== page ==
Ancient bones : unearthing the astonishing new story of how we became human / by Madelaine Böhme, Rüdiger Braun, and Florian Breier ; foreword by David. R. Begun ; translated by Jane Billinghurst.
- 1 of 1 copy available at Missouri Evergreen. (Show)
- 1 of 1 copy available at North Kansas City.
0 current holds with 1 total copy.
|Location||Call Number / Copy Notes||Barcode||Shelving Location||Status||Due Date|
|North Kansas City Public Library||599.938 BOHME 2020 (Text)||0001002375341||Nonfiction New||Available||-|
- ISBN: 9781771647519
- ISBN: 1771647515
- Physical Description: xii, 337 pages, 8 unnumbered pages of plates : illustrations (some color), maps (some color), color portraits ; 24 cm
- Publisher: Vancouver, Canada : Greystone Books, 
Originally published as Wie wir Menscen wurden in Germany, ©2019, by Wilhelm Heyne Verlag, Munich.
A thrilling new account of human origins, as told by the paleontologist who led the most groundbreaking dig in recent history.-- Somewhere west of Munich, Madelaine Böhme and her colleagues dig for clues to the origins of humankind. What they discover is beyond anything they imagined: the fossilized bones of Danuvius guggenmosi ignite a global media frenzy. This ancient ancestor defies our knowledge of human history--his nearly twelve-million-year-old bones were not located in Africa--the so-called birthplace of humanity--but in Europe, and his features suggest we evolved much differently than scientists once believed.In prose that reads like a gripping detective novel, Ancient Bones interweaves the story of the dig that changed everything with the fascinating answer to a previously undecided and now pressing question: How, exactly, did we become human? Placing Böhme's discovery alongside former theories of human evolution, the authors show how this remarkable find (and others in Eurasia) are forcing us to rethink the story we've been told about how we came to be, a story that has been our guiding narrative--until now.
|Bibliography, etc. Note:||
Includes bibliographical references (pages 295-321) and index.
|Formatted Contents Note:||
El Graeco and the split between chimpanzees and humans. Questioning the origins of humans: the detective work begins -- The Greek adventure: the first fossil apes from Pikermi -- In the Queen's garden: Bruno von Freyberg's discovery -- In search of forgotten treasure: a journey into the catacombs beneath the Nazi party rally grounds in Nuremberg -- Magnetometers and microtomography: ancient bones in a high-tech lab -- The real planet of the pages. Disasters and successes: a short history of the search for our origins -- African beginnings: the golden age of ape evolution -- Progress in Europe: great apes in oak forests -- Apes in Allgäu: was Udo a missing link -- The cradle of humanity: Africa or Europe?. The primal ancestor: still an ape or an early hominin -- Fossil footprints from Crete: puzzling prints of an ancient biped -- A skull in the sand and a secret thighbone: the shady case of Sahelanthropus -- From early hominin to prehistoric human: the out-of-Africa theory begins to wobble -- Climate change as a driver of evolution. Not just counting bones: reconstructing the environment is key -- Buried in the sands of time: landscape and vegetation in El Graeco's time -- The great barrier: a gigantic desert becomes an insurmountable obstacle -- A gray-white desert and a salty sea: The Mediterranean dries out -- What makes humans human. Free hands: lots of room for creativity -- Wanderlust: curiosity about the unknown -- Hairless marathoner: the running human -- Fire, intellect, and small teeth: how diet influenced the development of brain -- Vocal connections: from Alarm cries to culture -- The lone survivor. A confusing complexity: the problem with the family tree -- A puzzling phenomenon: humans from Denisova cave -- And then there was one: the rational human.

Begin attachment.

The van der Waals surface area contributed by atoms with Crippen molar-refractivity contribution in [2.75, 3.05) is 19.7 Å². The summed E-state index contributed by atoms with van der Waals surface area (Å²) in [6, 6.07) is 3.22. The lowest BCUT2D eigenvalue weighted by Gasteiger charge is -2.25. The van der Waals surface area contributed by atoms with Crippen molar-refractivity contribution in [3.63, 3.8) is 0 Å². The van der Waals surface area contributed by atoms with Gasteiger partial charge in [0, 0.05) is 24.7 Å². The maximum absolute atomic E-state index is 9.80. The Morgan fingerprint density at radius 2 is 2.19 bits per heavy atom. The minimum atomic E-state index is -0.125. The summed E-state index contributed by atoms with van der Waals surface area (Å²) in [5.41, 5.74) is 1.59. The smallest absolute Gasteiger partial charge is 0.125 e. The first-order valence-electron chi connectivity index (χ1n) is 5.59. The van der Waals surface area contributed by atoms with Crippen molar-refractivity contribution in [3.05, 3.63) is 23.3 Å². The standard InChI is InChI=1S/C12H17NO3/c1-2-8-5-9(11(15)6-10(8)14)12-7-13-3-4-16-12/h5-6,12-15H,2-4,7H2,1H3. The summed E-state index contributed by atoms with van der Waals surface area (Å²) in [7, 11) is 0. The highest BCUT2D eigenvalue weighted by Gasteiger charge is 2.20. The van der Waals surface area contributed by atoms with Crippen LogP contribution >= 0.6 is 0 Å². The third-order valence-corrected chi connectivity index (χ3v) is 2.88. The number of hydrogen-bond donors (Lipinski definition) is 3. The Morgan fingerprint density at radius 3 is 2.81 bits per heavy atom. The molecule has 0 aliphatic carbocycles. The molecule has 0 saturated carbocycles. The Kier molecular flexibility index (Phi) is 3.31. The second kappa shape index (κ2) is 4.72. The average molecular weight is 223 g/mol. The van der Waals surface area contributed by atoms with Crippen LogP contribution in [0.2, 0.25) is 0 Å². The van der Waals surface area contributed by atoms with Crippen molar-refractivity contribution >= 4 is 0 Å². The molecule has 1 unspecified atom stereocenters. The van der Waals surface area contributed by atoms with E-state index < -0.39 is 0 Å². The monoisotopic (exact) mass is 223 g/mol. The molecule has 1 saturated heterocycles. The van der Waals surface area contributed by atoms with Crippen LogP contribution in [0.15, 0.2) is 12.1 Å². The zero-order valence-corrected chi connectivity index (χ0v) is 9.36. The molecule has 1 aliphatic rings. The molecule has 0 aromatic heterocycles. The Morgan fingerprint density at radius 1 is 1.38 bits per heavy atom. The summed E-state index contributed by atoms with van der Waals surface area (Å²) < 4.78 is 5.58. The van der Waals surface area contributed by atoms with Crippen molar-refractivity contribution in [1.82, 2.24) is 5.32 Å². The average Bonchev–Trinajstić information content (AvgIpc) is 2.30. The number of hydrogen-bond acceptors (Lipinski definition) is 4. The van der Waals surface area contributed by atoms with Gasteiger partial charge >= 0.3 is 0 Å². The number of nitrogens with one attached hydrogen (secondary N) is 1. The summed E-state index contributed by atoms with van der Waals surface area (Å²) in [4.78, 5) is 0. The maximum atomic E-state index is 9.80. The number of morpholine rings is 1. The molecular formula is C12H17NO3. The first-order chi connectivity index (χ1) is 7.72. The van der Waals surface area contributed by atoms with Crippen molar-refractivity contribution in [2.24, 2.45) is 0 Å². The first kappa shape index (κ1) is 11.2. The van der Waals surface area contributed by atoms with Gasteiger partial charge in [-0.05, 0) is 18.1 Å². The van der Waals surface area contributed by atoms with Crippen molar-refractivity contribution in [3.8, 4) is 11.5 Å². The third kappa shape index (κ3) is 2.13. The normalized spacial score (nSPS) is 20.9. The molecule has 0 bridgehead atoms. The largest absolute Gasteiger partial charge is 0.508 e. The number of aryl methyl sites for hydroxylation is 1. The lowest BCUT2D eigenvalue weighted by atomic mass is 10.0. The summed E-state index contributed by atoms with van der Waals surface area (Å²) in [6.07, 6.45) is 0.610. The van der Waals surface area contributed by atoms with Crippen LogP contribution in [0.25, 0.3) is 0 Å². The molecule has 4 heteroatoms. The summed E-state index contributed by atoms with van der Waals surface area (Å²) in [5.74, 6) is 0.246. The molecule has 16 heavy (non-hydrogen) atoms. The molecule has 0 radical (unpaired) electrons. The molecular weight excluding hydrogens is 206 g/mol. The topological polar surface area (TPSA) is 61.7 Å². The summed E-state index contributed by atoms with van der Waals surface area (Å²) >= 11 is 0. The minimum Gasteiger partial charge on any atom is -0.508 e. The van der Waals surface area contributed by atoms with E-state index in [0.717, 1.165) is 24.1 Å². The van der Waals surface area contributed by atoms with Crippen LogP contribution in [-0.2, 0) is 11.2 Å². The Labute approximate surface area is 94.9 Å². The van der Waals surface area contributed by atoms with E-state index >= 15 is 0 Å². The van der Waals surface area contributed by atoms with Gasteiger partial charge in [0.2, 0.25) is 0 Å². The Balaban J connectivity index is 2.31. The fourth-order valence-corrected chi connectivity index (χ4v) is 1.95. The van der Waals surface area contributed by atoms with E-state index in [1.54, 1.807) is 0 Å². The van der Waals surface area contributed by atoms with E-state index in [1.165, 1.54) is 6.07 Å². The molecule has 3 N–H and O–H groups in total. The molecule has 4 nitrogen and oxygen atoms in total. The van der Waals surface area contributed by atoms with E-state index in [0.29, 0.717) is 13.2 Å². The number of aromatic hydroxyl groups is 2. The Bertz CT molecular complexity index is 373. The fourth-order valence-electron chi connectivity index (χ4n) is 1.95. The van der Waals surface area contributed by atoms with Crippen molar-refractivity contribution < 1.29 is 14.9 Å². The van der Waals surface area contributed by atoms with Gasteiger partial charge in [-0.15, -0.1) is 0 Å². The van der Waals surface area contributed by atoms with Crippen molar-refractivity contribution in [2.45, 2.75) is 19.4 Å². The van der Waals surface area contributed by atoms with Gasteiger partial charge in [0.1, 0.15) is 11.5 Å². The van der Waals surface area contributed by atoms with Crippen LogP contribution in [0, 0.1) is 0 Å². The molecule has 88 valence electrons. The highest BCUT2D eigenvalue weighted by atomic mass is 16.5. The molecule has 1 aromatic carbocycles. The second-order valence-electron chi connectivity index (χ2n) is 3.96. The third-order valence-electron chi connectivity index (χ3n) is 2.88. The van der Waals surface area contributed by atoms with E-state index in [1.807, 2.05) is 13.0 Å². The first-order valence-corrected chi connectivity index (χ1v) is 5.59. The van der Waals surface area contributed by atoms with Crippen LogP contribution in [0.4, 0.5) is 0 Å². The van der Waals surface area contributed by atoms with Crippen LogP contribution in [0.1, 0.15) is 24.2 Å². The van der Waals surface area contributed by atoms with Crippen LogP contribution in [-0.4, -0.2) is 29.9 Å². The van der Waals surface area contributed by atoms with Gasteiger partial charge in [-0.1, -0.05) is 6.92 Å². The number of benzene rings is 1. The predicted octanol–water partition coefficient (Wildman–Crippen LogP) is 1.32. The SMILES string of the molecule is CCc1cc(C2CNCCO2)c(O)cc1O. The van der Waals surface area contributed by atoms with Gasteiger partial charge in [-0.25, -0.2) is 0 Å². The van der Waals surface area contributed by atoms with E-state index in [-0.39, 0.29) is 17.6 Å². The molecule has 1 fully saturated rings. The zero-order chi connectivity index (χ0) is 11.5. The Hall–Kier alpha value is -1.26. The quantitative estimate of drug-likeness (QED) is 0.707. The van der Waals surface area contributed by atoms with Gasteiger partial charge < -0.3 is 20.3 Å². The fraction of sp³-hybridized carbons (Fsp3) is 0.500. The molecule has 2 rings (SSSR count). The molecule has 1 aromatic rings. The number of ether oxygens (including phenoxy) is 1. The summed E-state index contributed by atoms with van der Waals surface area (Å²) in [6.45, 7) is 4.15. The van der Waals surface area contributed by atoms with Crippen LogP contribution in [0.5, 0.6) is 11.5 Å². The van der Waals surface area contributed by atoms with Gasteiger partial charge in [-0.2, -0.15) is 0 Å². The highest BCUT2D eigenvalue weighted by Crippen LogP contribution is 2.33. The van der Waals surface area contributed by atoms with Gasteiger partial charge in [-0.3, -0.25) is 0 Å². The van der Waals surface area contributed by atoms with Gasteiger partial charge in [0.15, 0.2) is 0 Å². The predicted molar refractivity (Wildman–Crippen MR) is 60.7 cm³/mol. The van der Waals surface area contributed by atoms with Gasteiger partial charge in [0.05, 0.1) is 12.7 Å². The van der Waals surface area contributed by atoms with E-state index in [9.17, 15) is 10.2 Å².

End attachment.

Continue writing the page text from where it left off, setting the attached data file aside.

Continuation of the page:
In English. Translated from German.
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